Wednesday, January 27, 2016

Cute Shit: Japanese New Years' Decorations

When we got back from the States it was obviously a little bit of a downer - you know, back to the land where I have extremely limited options for doing all of my own cooking, our apartment is always too cold and work is always sweltering, etc. - but one of the nice things was seeing these early that first morning, when I was on my way to work 7 hours after getting home. 

I'm posting about this before our American vacation itself because it's easier, and I'm not sorry.

I read online that in this region of Japan (関東) bamboo versions of these are preferred, but every single one in my neighbourhood was pine. They're simply called 門松 ("gate pines") and are put up for the first week of the New Year so that the New Year god (年神) will descend from the heavens and bless your home. And of course there are all kinds of other positive connotations and metaphors associated with evergreens and bamboo, too.

I put a tiny one like this on the Christmas gift I gave my grandparents.

Even though these things are being used in very different contexts, don't you think there's something relatable and comforting about seeing decorated wreaths on doors shortly after Christmas? 
Because the image is familiar but the decorations are rustic, primitive, and very Asian, they come off as very likable and charming instead of weird and unfamiliar. I thought about this while on the walking portions of my morning commutes; it's one of those things where the thought of, "wow, people are mostly just the same and a lot of what we do has a common root in the extremely distant past" really hits home.

Of course, many businesses are closed at this time.

As for all of these, they're called しめ飾り, and are made of rope and straw because of a legend about the sun goddess Amaterasu from one of the oldest surviving Japanese texts. 

One day she got all pissy and hid in a cave behind a boulder (Jesus resurrection story again, anyone?) after having an argument, and the other gods had to go in and get her after having tried everything else they could think of, finally using a rope to drag her back out to deal with her shit. While she was in there - because she's the sun goddess - the world was swathed in darkness and overrun by demons, so it was really pretty important that she clam her tits and get her life. They barred her from going back in with a pole of plated straw that was enchanted or something. I should probably remember more of this from college, but I often can't hear my own thoughts over the sound of my crushing student loan debt.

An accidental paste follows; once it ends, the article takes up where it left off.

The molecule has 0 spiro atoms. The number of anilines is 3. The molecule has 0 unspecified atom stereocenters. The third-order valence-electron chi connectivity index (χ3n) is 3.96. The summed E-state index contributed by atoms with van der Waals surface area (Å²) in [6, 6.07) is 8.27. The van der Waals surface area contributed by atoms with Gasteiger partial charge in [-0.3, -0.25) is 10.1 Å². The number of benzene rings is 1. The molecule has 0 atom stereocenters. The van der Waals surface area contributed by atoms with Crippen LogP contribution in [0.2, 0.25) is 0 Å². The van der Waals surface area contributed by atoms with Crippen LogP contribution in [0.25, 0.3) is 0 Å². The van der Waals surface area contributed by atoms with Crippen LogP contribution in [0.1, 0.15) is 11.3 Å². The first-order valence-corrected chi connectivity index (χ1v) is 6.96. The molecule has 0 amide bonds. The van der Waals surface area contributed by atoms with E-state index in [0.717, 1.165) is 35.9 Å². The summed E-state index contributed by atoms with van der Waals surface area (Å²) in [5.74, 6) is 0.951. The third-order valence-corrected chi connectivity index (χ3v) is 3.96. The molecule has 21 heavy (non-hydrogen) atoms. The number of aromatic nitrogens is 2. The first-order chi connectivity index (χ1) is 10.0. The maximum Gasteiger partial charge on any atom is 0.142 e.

So in a nutshell, that's why there are always rope decorations at Shinto shrines and during occasions like this. They symbolise holiness and purification.

Here's the biggest of both types of decoration I saw in my immediate area. The cinderblocks aren't very attractive but many people use them.

You also see lots of these (well, like, the one on the left) in convenience and grocery stores, and presumably just about everybody has one at home. It's 鏡もち, "mirror rice cake", so named I guess because mirrors used to be large, round, polished stones.
(Sauce: Rinkya Blog)

Happy Year of the Monkey!

Saturday, January 23, 2016

Yokohama Weihnachtsmarkt 2015

So I found out that there are a number of purportedly German-style Christmas markets around Tokyo and decided that, since the Pikachu event was so good and Yokohama is generally pretty fun, I wanted to go to the Red Brick Warehouse one.

I invited Rejon and Alex and he brought his friend Chase, and because I'm a dumbass they had to sit outside in the cold at the Sakuragicho Station Starbucks waiting for us for 40 minutes. 
Going anywhere in Tokyo basically just takes at least an hour, it's ridiculous. The damn city is way too big and spread out, but I know how long it takes to get to Yokohama and have no excuse. One of my New Years' resolutions is to be more punctual. At least I'm never late for work, I guess.. ><

It was also a pretty long walk from Landmark Plaza, which I hadn't realised either.
But I'd say it was worth it.

It was very reminiscent of Hamburg or another Baltic coastal city because of the red brick buildings. The atmosphere was nice, though it was a Saturday and there were about 8.4 million people in this one very small area, a single aisle of food and drink stalls.


Predictably, only one of these stalls was actually selling gluhwein, and it was 700円 for a tiny cup. Sigh. That boot cup you see is also kid-sized, and was 10 bucks. No thanks. ;(

Creepy Santa photobomb

We had a nice time drinking hot drinks and talking, though.

... Although a lot of the conversation was ranting and bitching about how Japan makes no sense and can't get its shit together, lol. Alex is only going to be here for about 6 more months and he's very ready to call it.

Hannes got me a bratapfel, which is a baked apple full of whipped cream and raisins. Between that and the lumumba I had after we first got there, I went way overboard with the dairy.